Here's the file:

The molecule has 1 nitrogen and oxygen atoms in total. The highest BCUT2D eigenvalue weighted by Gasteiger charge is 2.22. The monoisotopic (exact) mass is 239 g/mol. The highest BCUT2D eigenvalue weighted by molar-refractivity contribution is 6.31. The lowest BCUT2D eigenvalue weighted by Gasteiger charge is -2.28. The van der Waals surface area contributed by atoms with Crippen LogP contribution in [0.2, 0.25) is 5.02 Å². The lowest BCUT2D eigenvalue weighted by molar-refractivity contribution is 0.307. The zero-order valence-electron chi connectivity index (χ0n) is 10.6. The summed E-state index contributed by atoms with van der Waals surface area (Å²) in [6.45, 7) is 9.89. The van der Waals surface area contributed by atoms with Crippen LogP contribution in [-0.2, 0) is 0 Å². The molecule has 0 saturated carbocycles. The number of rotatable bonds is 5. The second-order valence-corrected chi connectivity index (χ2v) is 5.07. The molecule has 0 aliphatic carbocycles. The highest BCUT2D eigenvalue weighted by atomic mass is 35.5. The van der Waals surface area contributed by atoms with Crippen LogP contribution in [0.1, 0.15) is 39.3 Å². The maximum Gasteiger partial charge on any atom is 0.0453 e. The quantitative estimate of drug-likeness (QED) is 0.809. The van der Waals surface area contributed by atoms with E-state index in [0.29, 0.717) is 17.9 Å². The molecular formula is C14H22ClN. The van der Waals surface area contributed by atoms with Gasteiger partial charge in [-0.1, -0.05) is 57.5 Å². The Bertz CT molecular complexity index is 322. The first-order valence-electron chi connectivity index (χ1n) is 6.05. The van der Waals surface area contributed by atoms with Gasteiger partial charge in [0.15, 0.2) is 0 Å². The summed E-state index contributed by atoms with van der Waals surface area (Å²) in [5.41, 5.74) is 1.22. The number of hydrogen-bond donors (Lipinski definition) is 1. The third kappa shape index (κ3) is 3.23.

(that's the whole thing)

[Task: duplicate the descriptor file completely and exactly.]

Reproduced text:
The molecule has 1 nitrogen and oxygen atoms in total. The highest BCUT2D eigenvalue weighted by Gasteiger charge is 2.22. The monoisotopic (exact) mass is 239 g/mol. The highest BCUT2D eigenvalue weighted by molar-refractivity contribution is 6.31. The lowest BCUT2D eigenvalue weighted by Gasteiger charge is -2.28. The van der Waals surface area contributed by atoms with Crippen LogP contribution in [0.2, 0.25) is 5.02 Å². The lowest BCUT2D eigenvalue weighted by molar-refractivity contribution is 0.307. The zero-order valence-electron chi connectivity index (χ0n) is 10.6. The summed E-state index contributed by atoms with van der Waals surface area (Å²) in [6.45, 7) is 9.89. The van der Waals surface area contributed by atoms with Crippen LogP contribution in [-0.2, 0) is 0 Å². The molecule has 0 saturated carbocycles. The number of rotatable bonds is 5. The second-order valence-corrected chi connectivity index (χ2v) is 5.07. The molecule has 0 aliphatic carbocycles. The highest BCUT2D eigenvalue weighted by atomic mass is 35.5. The van der Waals surface area contributed by atoms with Crippen LogP contribution in [0.1, 0.15) is 39.3 Å². The maximum Gasteiger partial charge on any atom is 0.0453 e. The quantitative estimate of drug-likeness (QED) is 0.809. The van der Waals surface area contributed by atoms with E-state index in [0.29, 0.717) is 17.9 Å². The molecular formula is C14H22ClN. The van der Waals surface area contributed by atoms with Gasteiger partial charge in [-0.1, -0.05) is 57.5 Å². The Bertz CT molecular complexity index is 322. The first-order valence-electron chi connectivity index (χ1n) is 6.05. The van der Waals surface area contributed by atoms with Gasteiger partial charge in [0.15, 0.2) is 0 Å². The summed E-state index contributed by atoms with van der Waals surface area (Å²) in [5.41, 5.74) is 1.22. The number of hydrogen-bond donors (Lipinski definition) is 1. The third kappa shape index (κ3) is 3.23.